A 6.ª edição do Frames Portuguese Film Festival lança a luz sobre o colectivo. O Frames Collective é uma edição em que se procura redefinir a ideia de grupo através do cinema. O À pala de Walsh, parceiro do festival desde a sua raiz, agradece à organização esta oportunidade de estar associado mais uma vez a este festival em crescimento, que se baseia na afirmação do cinema português na Suécia. Abaixo publica-se as folhas de sala que serão distribuídas em cada sessão e que foram redigidas por esta equipa walshiana: Carlos Natálio, João Araújo e Ricardo Vieira Lisboa. Os textos foram revistos por André Spencer, Cláudia Velhas e Vera Salgado Guita. Trevliga föreställningar!
The 5th edition of Frames Portuguese Film Festival casts the light on the collective. Frames Collective is an edition that aims at redefining the idea of group through cinema. À pala de Walsh, partner of this festival since its beginning, wants to thank the Frames crew this opportunity of being part of a growing film festival that promotes Portuguese cinema in Sweden. Below we are publishing the reviews that were handed out on each screening and that were written by this walshian team: Carlos Natálio, João Araújo and Ricardo Vieira Lisboa. The texts were revised by André Spencer, Claudia Velhas and Vera Salgado Guita. Trevliga föreställningar!
Volta à Terra (2014) by João Pedro Plácido
Writer Agustina Bessa-Luís had this to say about painter Maria Helena Vieira da Silva and her work: “What affects the essence, like beauty or power-based on knowledge, is banished by the art of painting. Hence it surprises and even scandalizes the expression of the art of our time. But she [Vieira da Silva] simply seeks to untangle herself from the inherent perfection of things in themselves, which clouds their essence”. Volta à Terra (2014), the debut of Portuguese cinematographer João Pedro Plácido, tends in fact towards beauty. The intimate relationship between the camera and the people of Uz, the portrait of a country and its interior, the way caring for the fields turns into a prison, a torn love story between staying and going abroad. Seemingly, this description could refer to the Portuguese reality of the 1960’s, when there was an exodus to foreign lands due to the very difficult conditions of life during the Estado Novo dictatorship (especially in the interior regions). Today, however, the picturesque image of the interior makes us believe that there are no such difficulties and beauty goes hand in hand with happiness, when in fact everything has been converted into merchandise.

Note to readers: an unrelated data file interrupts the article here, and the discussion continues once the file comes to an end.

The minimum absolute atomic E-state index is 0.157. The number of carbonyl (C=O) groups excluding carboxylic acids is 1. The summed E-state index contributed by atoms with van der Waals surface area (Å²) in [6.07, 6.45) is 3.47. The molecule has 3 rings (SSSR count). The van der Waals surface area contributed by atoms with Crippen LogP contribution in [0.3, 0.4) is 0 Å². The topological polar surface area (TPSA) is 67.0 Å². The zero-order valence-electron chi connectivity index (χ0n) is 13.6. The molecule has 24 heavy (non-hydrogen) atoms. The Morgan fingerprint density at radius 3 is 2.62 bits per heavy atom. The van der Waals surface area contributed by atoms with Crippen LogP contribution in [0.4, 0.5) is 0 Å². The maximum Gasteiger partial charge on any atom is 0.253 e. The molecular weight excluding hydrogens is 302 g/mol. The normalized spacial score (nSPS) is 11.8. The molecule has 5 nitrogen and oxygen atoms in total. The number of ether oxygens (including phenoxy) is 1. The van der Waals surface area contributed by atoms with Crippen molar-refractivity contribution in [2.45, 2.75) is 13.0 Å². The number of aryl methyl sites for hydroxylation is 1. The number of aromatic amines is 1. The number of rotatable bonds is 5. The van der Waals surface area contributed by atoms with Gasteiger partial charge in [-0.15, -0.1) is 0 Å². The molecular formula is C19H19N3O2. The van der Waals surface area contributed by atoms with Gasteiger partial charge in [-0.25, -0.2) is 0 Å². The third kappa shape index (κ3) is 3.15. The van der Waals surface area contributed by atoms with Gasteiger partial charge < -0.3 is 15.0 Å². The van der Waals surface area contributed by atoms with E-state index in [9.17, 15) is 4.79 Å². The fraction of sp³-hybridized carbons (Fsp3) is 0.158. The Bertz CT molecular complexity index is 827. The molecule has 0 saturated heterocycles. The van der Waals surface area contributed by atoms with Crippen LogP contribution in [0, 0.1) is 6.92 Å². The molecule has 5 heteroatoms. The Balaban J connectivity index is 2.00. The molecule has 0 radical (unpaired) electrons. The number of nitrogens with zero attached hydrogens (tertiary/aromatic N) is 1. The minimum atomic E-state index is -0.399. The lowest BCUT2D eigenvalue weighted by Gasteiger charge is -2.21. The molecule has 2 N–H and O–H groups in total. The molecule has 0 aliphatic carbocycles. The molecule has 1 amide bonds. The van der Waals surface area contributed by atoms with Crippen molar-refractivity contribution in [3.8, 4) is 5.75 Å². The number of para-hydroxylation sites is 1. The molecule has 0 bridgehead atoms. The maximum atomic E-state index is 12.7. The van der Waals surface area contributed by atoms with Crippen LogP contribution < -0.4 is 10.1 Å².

Therefore, in this eye that observes the world as a beautiful bucolic landscape, there is an ideological programme. A programme that seems to want to infect that same beauty with everything it tends to hide. The beautiful image is usually the consequence of an automatism, a look that lets things unnoticed. But Plácido, in his walk through rurality (given the fact that it is a documental gaze), achieves the prowess of finding the human despite the beautiful and also far from the typical alternative, the ethnographic approach. In Volta à Terra he films people above all else (in a country, Portugal) and it is them who give the best the film has to offer. For this reason, one cannot forget a phone conversation at the top of the mountain between stones and sheep, where a boy hears the breaking of his own heart. It is beautiful for sure, but it is also intimate, true, and in some ways deeply sober because it would be impossible to show a heartbreak through the sterility of an idealized image. It is only possible to pierce the membrane of bucolic harmony when one reaches out and hears the others: it is through this rip that one discovers the essence of beauty.
Ricardo Vieira Lisboa
Chuva é Cantoria na Aldeia dos Mortos (2018) by Renée Nader Messora and João Salaviza
Chuva é Cantoria na Aldeia dos Mortos was made together with a Brazilian indigenous community, the Krahô, and adapted local stories and rituals. Especially that of a young man from the village who began to be haunted by the spirit of his late father, seeing himself obliged to conclude his mourning ritual. This spectral presence leads Ihjãc, the protagonist, to flee the village to the nearest town where he encounters “civilized” bureaucracy and video games at the café. One of the most curious sequences of the film happens during his stay in the town. It is filled with comic gags that are linked to a mutual incomprehension between worlds, languages, cultures and customs.